FAFSA changes bring flexibility to filing process
August 31, 2016
SLIPPERY ROCK, Pa. - Since the 2012 academic year, nearly two-thirds of full-time college students nationally have depended on financial aid. To qualify, each of them has had to complete and file the Free Application for Federal Student Aid, more commonly known as FAFSA.
For the 2014-15 academic year, roughly 15 million of the more than 20 million college students in the U.S. who filled out the required FAFSA received funding.
Stop and think about that - more than 20 million students visited fafsa.gov.ed and filled out applications in a single year.
That's a lot of web traffic. To make the experience more navigable and uncomplicated for users, the agency is introducing a noticeable change to the national application process.
Rather than opening the 2017-2018 FAFSA on the customary Jan. 1 date, students will now be able to submit applications beginning Oct. 1. Benefits to early filing include the opportunity to qualify for more aid, avoiding late fees and more time to plan and budget.
"Allowing students to have more time to file will be so much more convenient," said JaLynn Sanders, a Slippery Rock University junior political science major from Pittsburgh. "It gives us the opportunity to get everything together and be more relaxed in the process."
The move in filing dates date is one of many changes to the application process, including:
- Older tax data will be accepted: The current FAFSA filing system requires students and parents to complete the application before they've filed the previous year's taxes, which aren't due until April. Families often have to estimate their income and other data and then update their information later.
The new application date means applicants and their families will be able to use the same data they reported on their 2015 tax returns. The use of older data means families can start the process earlier and not have to rely on "guesstimates."
"Historically, FAFSA has looked at prior year incomes, but when the application opens in October, federal aid is hitting the 'reset' button," said Alyssa Dobson, SRU director of financial aid. "While this is the only year this change will be occurring, it will allow users to repeat income information with more accuracy without stressing to file their new tax returns."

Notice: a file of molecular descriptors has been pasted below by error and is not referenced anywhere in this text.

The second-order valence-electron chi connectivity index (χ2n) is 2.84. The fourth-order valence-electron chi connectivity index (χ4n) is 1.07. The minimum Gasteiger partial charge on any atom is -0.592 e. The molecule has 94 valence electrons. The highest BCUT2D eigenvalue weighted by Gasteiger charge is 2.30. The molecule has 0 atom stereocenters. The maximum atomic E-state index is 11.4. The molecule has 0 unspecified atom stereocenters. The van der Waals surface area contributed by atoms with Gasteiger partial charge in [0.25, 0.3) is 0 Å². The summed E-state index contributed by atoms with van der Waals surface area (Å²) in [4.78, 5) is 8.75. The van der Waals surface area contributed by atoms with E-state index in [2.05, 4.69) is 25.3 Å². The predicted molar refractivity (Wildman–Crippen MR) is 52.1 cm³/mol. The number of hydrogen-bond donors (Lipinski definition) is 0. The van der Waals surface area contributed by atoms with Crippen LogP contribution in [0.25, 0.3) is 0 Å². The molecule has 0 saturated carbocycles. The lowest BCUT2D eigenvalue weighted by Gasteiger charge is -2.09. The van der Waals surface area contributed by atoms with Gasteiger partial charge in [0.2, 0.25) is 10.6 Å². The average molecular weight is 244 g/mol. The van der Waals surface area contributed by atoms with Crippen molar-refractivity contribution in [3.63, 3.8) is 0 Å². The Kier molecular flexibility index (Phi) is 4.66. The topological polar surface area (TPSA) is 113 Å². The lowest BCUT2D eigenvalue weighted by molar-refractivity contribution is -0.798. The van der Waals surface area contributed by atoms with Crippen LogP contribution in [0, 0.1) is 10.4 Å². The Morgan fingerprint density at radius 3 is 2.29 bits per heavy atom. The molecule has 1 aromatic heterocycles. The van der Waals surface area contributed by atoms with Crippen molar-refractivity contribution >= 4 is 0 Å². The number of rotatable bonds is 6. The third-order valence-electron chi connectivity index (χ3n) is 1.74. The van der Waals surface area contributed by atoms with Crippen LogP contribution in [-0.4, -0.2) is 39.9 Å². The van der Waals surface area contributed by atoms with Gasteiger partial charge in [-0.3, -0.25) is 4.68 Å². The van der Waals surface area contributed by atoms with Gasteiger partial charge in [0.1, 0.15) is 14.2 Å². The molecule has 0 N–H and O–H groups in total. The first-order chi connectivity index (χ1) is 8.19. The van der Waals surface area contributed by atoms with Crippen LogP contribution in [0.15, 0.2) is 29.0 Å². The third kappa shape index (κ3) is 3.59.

The aim is to reduce inaccuracies and the need for verification, give institutions more time to review documents and potentially allow them to mail award letters earlier in the application cycle.
- Schools will lose a data point: When students file the FAFSA, they can choose up to 10 colleges to get their financial details. In the past, when students sent their FAFSAs to multiple institutions, those schools could see the other colleges on the mailing list. Starting with the 2016-2017 application, universities will lose that insight.
While the selection of schools was never necessarily an indicator of interest, a correlation between the first school listed on the application and the student's first school of choice caused universities to disperse their aid unequally.
"This procedure will eliminate the possibility of bias and also ensure fairness with institutional funds," said Dobson. "They won't be able to offer Student A a better award package than Student B because Student A listed the school higher than Student B on the application."
"All of these changes will definitely impact students and families because it will allow them to get their FAFSAs processed earlier and easier," said Dobson. "It will enable them to get plans in place that will prevent them from obtaining late fees on their Slippery Rock bill which could then also prevent registration hold."
Dobson believes that applying for FAFSA is a vital element to optimize every college student's' financial and academic experience.
"FAFSA is a special security net to keep in your back pocket," said Dobson. "Even if you don't think you will qualify, apply. You may receive opportunities that you never would otherwise."
FAFSA processes 22 million applications per academic year and accounts for all federal student aid funds distributed to students through more than 6,200 colleges and careers schools.
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